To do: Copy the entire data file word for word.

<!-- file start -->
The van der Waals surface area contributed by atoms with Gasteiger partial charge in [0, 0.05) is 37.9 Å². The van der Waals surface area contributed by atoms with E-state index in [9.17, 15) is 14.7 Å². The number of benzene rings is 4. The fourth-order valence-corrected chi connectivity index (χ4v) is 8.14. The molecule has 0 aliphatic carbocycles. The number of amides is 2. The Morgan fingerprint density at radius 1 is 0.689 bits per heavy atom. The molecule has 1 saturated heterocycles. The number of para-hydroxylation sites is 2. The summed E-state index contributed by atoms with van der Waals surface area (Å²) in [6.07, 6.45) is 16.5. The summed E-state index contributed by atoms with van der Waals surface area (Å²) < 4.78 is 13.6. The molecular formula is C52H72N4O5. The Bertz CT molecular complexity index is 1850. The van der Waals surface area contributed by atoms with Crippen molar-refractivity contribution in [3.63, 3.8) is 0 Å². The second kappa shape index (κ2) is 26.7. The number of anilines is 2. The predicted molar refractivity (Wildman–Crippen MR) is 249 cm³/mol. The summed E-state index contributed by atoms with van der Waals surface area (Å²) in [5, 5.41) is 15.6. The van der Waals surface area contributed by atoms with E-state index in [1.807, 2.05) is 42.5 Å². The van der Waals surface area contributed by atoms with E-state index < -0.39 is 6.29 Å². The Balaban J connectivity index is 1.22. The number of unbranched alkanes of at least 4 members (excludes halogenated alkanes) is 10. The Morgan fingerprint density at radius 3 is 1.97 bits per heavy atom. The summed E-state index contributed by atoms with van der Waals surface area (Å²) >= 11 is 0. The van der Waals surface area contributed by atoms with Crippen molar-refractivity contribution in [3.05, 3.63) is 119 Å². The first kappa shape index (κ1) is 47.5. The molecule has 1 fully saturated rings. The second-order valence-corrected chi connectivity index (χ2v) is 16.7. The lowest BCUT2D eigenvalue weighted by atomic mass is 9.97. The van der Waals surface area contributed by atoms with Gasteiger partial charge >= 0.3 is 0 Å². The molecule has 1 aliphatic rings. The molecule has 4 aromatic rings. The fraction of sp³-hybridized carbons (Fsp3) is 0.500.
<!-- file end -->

The van der Waals surface area contributed by atoms with Gasteiger partial charge in [0, 0.05) is 37.9 Å². The van der Waals surface area contributed by atoms with E-state index in [9.17, 15) is 14.7 Å². The number of benzene rings is 4. The fourth-order valence-corrected chi connectivity index (χ4v) is 8.14. The molecule has 0 aliphatic carbocycles. The number of amides is 2. The Morgan fingerprint density at radius 1 is 0.689 bits per heavy atom. The molecule has 1 saturated heterocycles. The number of para-hydroxylation sites is 2. The summed E-state index contributed by atoms with van der Waals surface area (Å²) in [6.07, 6.45) is 16.5. The summed E-state index contributed by atoms with van der Waals surface area (Å²) < 4.78 is 13.6. The molecular formula is C52H72N4O5. The Bertz CT molecular complexity index is 1850. The van der Waals surface area contributed by atoms with Crippen molar-refractivity contribution in [3.63, 3.8) is 0 Å². The second kappa shape index (κ2) is 26.7. The number of anilines is 2. The predicted molar refractivity (Wildman–Crippen MR) is 249 cm³/mol. The summed E-state index contributed by atoms with van der Waals surface area (Å²) in [5, 5.41) is 15.6. The van der Waals surface area contributed by atoms with E-state index in [1.807, 2.05) is 42.5 Å². The van der Waals surface area contributed by atoms with E-state index < -0.39 is 6.29 Å². The Balaban J connectivity index is 1.22. The number of unbranched alkanes of at least 4 members (excludes halogenated alkanes) is 10. The Morgan fingerprint density at radius 3 is 1.97 bits per heavy atom. The summed E-state index contributed by atoms with van der Waals surface area (Å²) >= 11 is 0. The van der Waals surface area contributed by atoms with Crippen molar-refractivity contribution in [3.05, 3.63) is 119 Å². The first kappa shape index (κ1) is 47.5. The molecule has 1 fully saturated rings. The second-order valence-corrected chi connectivity index (χ2v) is 16.7. The lowest BCUT2D eigenvalue weighted by atomic mass is 9.97. The van der Waals surface area contributed by atoms with Gasteiger partial charge >= 0.3 is 0 Å². The molecule has 1 aliphatic rings. The molecule has 4 aromatic rings. The fraction of sp³-hybridized carbons (Fsp3) is 0.500.